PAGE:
June 1, 2010

John Ritter, Jr., Esq., Village Attorney
Incorporated Village of Oyster Bay Cove

1 Village Law § 7-730 contains provisions that parallel those for set forth for towns in Town Law § 277. The Court of Appeals, in Bayswater v Planning Board of the Town of Lewisboro (76 NY2d 460, 560 NYS2d 623), discussing a prior version of Town Law § 277, noted that the statute “represents a legislative reaction to the threatened loss of open land available for park and recreational purposes resulting from the process of development in suburban areas and the continuing demands of the growing populations in such areas for additional park and recreational facilities.” (76 NY2d, at 468, 560 NYS2d, at 627; see also Twin Lakes Development v Town of Monroe, 1 NY3d 98, 769 NYS2d 445, cert denied 541 US 974, 158 L Ed 2d 469, 124 S Ct 1883, [quoting this passage from the Bayswater case]).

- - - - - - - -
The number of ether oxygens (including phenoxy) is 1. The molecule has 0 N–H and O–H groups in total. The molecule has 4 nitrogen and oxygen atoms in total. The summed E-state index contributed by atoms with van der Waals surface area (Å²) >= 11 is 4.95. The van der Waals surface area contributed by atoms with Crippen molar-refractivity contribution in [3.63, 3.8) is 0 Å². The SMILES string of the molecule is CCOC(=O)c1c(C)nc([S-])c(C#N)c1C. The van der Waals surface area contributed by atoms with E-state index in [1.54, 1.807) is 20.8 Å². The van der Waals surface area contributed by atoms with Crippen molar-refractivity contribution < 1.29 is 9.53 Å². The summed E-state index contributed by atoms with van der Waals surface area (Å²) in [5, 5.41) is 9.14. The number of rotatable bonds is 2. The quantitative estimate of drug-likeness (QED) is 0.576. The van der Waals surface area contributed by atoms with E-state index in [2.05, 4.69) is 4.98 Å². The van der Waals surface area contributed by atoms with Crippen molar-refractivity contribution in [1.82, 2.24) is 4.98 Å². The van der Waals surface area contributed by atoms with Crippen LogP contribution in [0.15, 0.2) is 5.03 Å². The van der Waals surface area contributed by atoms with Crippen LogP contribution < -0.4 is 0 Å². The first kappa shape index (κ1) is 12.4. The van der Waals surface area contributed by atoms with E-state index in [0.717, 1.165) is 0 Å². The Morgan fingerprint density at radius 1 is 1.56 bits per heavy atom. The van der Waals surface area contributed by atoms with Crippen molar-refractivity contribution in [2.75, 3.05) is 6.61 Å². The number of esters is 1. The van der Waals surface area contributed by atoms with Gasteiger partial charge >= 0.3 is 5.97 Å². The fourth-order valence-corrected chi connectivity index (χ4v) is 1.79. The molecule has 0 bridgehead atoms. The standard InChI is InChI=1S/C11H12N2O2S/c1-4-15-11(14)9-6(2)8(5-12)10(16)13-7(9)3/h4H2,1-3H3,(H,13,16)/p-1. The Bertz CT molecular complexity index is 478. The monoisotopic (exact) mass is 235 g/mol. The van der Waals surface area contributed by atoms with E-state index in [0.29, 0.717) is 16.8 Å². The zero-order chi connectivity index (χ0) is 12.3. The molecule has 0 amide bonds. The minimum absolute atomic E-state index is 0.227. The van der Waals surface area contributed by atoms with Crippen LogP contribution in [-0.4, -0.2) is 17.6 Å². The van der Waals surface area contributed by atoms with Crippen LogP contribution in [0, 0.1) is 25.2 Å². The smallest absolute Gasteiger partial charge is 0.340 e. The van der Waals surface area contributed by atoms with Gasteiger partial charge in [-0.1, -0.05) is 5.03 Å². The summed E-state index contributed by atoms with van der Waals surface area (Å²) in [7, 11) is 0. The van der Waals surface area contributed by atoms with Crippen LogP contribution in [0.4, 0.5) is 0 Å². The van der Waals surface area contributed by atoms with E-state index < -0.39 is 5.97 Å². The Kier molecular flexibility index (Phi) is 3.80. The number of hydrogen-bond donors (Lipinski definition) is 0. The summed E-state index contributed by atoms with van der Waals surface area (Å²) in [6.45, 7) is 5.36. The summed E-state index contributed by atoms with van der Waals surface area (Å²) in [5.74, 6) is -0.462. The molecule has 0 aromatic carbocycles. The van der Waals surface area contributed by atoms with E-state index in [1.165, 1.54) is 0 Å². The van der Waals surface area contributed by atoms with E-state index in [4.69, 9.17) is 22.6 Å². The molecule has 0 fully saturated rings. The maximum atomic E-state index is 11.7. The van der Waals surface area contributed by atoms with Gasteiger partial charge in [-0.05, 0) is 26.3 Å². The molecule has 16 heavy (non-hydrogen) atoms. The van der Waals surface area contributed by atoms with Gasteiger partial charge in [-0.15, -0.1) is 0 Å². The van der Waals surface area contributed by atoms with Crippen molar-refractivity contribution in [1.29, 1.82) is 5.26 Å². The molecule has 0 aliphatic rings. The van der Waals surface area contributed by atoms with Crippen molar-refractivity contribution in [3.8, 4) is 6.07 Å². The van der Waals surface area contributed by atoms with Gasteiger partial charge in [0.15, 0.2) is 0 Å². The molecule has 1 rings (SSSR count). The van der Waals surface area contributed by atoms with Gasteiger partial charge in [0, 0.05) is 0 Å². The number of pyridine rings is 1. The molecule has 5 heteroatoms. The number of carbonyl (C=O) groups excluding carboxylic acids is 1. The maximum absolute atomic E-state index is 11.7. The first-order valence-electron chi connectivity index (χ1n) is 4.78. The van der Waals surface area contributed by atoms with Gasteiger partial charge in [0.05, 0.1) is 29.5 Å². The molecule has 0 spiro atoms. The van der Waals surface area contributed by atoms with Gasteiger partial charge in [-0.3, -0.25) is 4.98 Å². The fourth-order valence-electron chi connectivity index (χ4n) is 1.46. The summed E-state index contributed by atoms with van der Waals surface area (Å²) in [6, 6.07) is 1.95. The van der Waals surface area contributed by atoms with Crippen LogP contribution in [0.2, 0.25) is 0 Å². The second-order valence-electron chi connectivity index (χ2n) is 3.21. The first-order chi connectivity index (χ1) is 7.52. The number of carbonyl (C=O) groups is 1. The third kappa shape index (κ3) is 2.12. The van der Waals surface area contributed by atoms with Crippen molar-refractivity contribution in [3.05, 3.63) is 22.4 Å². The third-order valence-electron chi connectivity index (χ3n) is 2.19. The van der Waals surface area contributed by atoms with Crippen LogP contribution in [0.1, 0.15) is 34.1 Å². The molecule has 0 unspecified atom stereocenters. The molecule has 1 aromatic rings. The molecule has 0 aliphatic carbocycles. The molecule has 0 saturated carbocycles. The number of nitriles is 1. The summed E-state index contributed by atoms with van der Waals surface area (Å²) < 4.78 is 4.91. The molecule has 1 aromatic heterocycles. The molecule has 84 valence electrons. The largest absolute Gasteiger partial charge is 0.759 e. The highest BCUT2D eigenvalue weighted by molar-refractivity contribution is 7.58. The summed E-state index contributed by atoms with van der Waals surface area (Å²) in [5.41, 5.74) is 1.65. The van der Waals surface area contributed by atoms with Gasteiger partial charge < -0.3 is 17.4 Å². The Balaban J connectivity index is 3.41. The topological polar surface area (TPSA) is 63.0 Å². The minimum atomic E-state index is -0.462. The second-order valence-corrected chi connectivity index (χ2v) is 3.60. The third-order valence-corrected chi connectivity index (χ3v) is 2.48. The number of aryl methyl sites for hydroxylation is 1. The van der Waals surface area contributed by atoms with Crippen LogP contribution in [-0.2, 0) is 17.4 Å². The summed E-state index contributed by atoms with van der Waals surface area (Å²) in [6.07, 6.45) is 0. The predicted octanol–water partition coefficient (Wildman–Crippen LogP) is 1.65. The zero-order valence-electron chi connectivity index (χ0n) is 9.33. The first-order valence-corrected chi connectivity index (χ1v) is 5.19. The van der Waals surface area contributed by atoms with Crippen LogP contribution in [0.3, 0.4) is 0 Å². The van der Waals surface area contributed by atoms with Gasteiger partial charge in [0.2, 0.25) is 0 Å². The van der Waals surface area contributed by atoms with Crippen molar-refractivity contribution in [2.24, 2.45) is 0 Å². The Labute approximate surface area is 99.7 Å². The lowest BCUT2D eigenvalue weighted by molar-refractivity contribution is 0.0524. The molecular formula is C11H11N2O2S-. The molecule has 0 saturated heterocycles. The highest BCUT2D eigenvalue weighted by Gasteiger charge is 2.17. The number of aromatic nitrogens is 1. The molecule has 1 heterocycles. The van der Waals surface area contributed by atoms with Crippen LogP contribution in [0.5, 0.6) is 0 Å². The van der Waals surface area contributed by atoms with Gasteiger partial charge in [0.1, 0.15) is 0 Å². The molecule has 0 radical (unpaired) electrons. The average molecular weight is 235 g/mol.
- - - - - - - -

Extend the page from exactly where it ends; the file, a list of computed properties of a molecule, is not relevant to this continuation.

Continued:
2 The fees imposed must meet due process standards (US Const 5 th , 14 th Amends) and not constitute an unconstitutional taking ( see e.g. Twin Lakes Development v Town of Monroe, 1 NY3d 98, 769 NYS2d 445, cert   denied 541 US 974, 158 L Ed 2d 469, 124 S Ct 1883; see also Dolan v City of Tigard, 512 US 374, 129 L Ed 2d 304, 114 S Ct 2309; cf . Joy Builders v Town of Clarkstown, 54 AD3d 761, 864 NYS2d 86, app dismissed 11 NY3d 863, 872 NYS2d 68, cert denied _____ US _____, 173 L Ed 2d 1088, 129 S Ct 2010). For purposes of this opinion, we presume the fees that would be used for the purchase of land were in all respects properly imposed.

3We also cautioned, in 1988 Ops St Comp No. 88-21at 39, that to the extent park trust funds are used for general governmental purposes, it may be a factor indicative that the “fee” in lieu of the dedication of park land constitutes an unauthorized “tax” or an “illegal taking.”